Ian Hercules has just taken over from his father as managing director of Kent-based specialist craft beer importers Pierhead Drinks, which sources beers from as far afield as Canada, the US, Thailand, Mexico and Australia. It is now looking to make inroads in to the premium on-trade. Helen Arnold met up with him to find out how he’s settling into the new role, and his plans for the family-owned business.
Pierhead Drinks is looking to shake up the craft beer scene by not just making a local beer but travelling the world to find new styles and flavours not yet seen in the UK.
Do you think that the craft beer trend still has legs?
It now counts for around 22% of all beer sales in the UK. I think that is a hefty proportion of the market but is probably as far as it will go. That said there is still plenty of room for competition with that quarter of the market. The market may be saturated at the moment with different beers and new beer styles but there is always room for something new, interesting and different. Increasing trends, such as the current gin phenomenon, will also impact on beers sales.
What is the appeal of craft beer and why has it captured the public imagination?
Craft beer is produced with love and care. I’m not saying that big breweries do not love and care for their beers but beers produced in smaller batches with care and attention and with a little flair and individuality have drawn in a new drinking crowd. Their taste tends to be more complex and offer the consumer a more educated and varied drinking experience.
Given the vast array of beers available in the UK, let alone from overseas, how can the on-trade make sense of the category?
This is a very difficult question to answer as it really depends on the outlet individually. I would say that a good selection tells the customer that you have selected beers that complement your food offering. It can also say quite a lot about your outlet. By only selecting run of the mill mainstream beers that are not authentic, you are not putting much thought or care into your menu, therefore the latter will also not stand out from your competitors. But if you have a few more exotic selections and change them regularly, variety is the spice of life.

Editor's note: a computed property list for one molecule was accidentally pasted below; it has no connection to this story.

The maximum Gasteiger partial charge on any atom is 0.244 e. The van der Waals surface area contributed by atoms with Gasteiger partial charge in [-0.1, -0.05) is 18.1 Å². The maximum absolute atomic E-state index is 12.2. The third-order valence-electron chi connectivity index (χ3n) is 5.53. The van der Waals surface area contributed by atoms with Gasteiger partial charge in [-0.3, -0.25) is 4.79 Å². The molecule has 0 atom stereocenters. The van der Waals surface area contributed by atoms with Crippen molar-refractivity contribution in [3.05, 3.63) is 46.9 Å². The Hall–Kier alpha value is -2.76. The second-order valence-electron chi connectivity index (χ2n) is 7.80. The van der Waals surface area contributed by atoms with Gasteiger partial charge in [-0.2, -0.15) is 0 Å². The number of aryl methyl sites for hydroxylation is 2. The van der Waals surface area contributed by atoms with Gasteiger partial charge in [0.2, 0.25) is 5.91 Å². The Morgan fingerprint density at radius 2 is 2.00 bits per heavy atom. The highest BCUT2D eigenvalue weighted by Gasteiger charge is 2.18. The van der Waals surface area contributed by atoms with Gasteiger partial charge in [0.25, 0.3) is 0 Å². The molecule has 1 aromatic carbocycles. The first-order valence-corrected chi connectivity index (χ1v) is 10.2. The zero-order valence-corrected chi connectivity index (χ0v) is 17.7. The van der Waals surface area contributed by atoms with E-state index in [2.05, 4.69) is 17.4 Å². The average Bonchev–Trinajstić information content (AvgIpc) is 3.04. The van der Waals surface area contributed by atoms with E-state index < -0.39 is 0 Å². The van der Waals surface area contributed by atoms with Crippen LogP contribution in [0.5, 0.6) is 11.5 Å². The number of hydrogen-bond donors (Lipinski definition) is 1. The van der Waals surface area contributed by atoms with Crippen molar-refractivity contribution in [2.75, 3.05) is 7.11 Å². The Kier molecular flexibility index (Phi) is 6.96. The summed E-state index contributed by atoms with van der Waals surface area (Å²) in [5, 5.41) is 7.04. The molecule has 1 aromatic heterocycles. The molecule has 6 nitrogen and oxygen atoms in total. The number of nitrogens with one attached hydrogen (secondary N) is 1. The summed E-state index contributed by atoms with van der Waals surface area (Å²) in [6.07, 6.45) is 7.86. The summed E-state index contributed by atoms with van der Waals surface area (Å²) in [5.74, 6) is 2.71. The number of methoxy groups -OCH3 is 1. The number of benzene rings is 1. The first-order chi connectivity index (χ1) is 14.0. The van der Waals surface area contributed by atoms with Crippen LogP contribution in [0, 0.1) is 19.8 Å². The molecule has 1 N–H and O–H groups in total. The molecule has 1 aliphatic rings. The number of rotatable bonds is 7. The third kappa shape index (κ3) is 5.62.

How many beers do you import?
Twelve different brands from around the world and in excess of 30 beers.
What is your best seller?
Recently there has been a great interest in Mexican beers. Our bestselling range is Day of the Dead.
Within the craft beer category, have you observed any particular trends emerging?
Other than the bigger brewers jumping on the craft beer bandwagon, there is the ever-increasing trend to open a brewery in every archway and disused area in London. But lately canning craft beers is far more popular than bottling.
What is the biggest mistake that bar owners make when it comes to buying /displaying or serving craft beer?
The biggest mistake is to leave them at the bottom of the fridge. The consumer will purchase what they can see. Mainstream brands tend to sell themselves by the time the customer gets to the venue, after seeing adverts and billboards. Craft brewers don’t have deep pockets for advertising, therefore their products need to be visible in the outlet: whether that is a prime spot on the back bar, on top of the fridge, a prominent feature on the menu, blackboard or table talker.
How can bar owners maximise their speciality beer sales sales?
Offer a beer tasting menu. Educate staff to offer the beers with food that complement each other. Offer a beer of the month with tasting notes, perhaps have tasting notes on the menu. Now beer is often being seen and treated in the same class as wine.
Any other advice for a budding barman/woman on the craft beer front?
Know what you are serving, what it tastes like and serve confidently in the correct glassware.
You have a wide and varied portfolio anything you have added recently that stands out?
The most interesting beer we added recently was Harlem Renaissance Wit, a Belgium-style wheat beer crafted and made by a lady brewer in Harlem, New York. Some breweries come to us, and some we look to source.
You sell rum as well. How big a part of your business does that comprise?
We only really sell one type of rum which is a Honey Rum from Spain. We have been selling it for over 15 years and it’s a firm favourite with some of our clients and also proves popular with anyone who has ever visited the Canaries and Spain. It’s mainly drunk neat, chilled or over ice.
What are your future plans for Pierhead?
To continue to import unique and great beers for brand development here in the UK; Australia and America still hold great strength in this category.
- You can contact Pierhead Drinks at email@example.com.